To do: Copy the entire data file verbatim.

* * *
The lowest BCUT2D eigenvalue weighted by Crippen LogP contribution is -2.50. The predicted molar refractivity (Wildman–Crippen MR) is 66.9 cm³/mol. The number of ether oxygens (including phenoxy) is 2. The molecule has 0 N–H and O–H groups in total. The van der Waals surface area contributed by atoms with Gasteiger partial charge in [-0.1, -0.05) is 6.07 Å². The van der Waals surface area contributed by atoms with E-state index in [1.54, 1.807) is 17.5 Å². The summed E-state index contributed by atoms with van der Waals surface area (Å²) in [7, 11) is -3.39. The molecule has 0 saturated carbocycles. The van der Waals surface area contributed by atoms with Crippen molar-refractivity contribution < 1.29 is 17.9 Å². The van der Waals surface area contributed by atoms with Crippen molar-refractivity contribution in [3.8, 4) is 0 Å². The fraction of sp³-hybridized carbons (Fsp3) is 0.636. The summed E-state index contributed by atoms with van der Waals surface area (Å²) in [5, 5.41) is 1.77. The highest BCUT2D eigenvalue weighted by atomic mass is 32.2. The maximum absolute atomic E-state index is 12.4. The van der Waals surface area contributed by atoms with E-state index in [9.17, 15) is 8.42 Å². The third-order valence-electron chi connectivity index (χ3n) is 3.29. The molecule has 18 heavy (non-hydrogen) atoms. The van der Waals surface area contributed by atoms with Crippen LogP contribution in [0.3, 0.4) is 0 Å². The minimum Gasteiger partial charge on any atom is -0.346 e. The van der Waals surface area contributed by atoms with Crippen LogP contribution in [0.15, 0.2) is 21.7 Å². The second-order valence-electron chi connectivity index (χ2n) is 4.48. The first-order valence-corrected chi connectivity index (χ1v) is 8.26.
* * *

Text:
The lowest BCUT2D eigenvalue weighted by Crippen LogP contribution is -2.50. The predicted molar refractivity (Wildman–Crippen MR) is 66.9 cm³/mol. The number of ether oxygens (including phenoxy) is 2. The molecule has 0 N–H and O–H groups in total. The van der Waals surface area contributed by atoms with Gasteiger partial charge in [-0.1, -0.05) is 6.07 Å². The van der Waals surface area contributed by atoms with E-state index in [1.54, 1.807) is 17.5 Å². The summed E-state index contributed by atoms with van der Waals surface area (Å²) in [7, 11) is -3.39. The molecule has 0 saturated carbocycles. The van der Waals surface area contributed by atoms with Crippen molar-refractivity contribution < 1.29 is 17.9 Å². The van der Waals surface area contributed by atoms with Crippen molar-refractivity contribution in [3.8, 4) is 0 Å². The fraction of sp³-hybridized carbons (Fsp3) is 0.636. The summed E-state index contributed by atoms with van der Waals surface area (Å²) in [5, 5.41) is 1.77. The highest BCUT2D eigenvalue weighted by atomic mass is 32.2. The maximum absolute atomic E-state index is 12.4. The van der Waals surface area contributed by atoms with E-state index in [9.17, 15) is 8.42 Å². The third-order valence-electron chi connectivity index (χ3n) is 3.29. The molecule has 18 heavy (non-hydrogen) atoms. The van der Waals surface area contributed by atoms with Crippen LogP contribution in [0.3, 0.4) is 0 Å². The minimum Gasteiger partial charge on any atom is -0.346 e. The van der Waals surface area contributed by atoms with Crippen LogP contribution in [0.15, 0.2) is 21.7 Å². The second-order valence-electron chi connectivity index (χ2n) is 4.48. The first-order valence-corrected chi connectivity index (χ1v) is 8.26.